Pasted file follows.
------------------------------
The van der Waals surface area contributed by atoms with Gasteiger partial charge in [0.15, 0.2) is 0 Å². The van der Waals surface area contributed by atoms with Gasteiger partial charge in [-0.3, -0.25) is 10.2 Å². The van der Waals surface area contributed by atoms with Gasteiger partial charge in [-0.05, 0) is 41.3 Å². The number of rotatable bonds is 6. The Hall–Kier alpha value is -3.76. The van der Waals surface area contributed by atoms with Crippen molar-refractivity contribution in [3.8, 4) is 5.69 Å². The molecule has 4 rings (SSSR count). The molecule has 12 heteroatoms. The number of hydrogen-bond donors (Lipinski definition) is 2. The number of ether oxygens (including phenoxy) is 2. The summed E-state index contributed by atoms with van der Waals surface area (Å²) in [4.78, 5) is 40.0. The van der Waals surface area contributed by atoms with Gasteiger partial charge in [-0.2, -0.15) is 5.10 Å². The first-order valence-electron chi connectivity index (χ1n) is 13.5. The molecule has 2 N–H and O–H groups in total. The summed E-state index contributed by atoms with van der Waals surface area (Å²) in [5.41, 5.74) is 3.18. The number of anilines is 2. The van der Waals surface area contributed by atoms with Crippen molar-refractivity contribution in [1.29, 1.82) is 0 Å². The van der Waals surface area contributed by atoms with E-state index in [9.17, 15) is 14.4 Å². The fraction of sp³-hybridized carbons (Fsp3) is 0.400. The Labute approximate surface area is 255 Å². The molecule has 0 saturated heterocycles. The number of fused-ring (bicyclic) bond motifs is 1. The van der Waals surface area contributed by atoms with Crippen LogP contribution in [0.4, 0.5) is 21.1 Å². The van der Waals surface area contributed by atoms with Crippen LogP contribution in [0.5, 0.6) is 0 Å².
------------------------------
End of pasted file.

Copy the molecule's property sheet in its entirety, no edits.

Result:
The van der Waals surface area contributed by atoms with Gasteiger partial charge in [0.15, 0.2) is 0 Å². The van der Waals surface area contributed by atoms with Gasteiger partial charge in [-0.3, -0.25) is 10.2 Å². The van der Waals surface area contributed by atoms with Gasteiger partial charge in [-0.05, 0) is 41.3 Å². The number of rotatable bonds is 6. The Hall–Kier alpha value is -3.76. The van der Waals surface area contributed by atoms with Crippen molar-refractivity contribution in [3.8, 4) is 5.69 Å². The molecule has 4 rings (SSSR count). The molecule has 12 heteroatoms. The number of hydrogen-bond donors (Lipinski definition) is 2. The number of ether oxygens (including phenoxy) is 2. The summed E-state index contributed by atoms with van der Waals surface area (Å²) in [4.78, 5) is 40.0. The van der Waals surface area contributed by atoms with Gasteiger partial charge in [-0.2, -0.15) is 5.10 Å². The first-order valence-electron chi connectivity index (χ1n) is 13.5. The molecule has 2 N–H and O–H groups in total. The summed E-state index contributed by atoms with van der Waals surface area (Å²) in [5.41, 5.74) is 3.18. The number of anilines is 2. The van der Waals surface area contributed by atoms with Crippen molar-refractivity contribution in [1.29, 1.82) is 0 Å². The van der Waals surface area contributed by atoms with E-state index in [9.17, 15) is 14.4 Å². The fraction of sp³-hybridized carbons (Fsp3) is 0.400. The Labute approximate surface area is 255 Å². The molecule has 0 saturated heterocycles. The number of fused-ring (bicyclic) bond motifs is 1. The van der Waals surface area contributed by atoms with Crippen LogP contribution in [0.4, 0.5) is 21.1 Å². The van der Waals surface area contributed by atoms with Crippen LogP contribution in [0.5, 0.6) is 0 Å².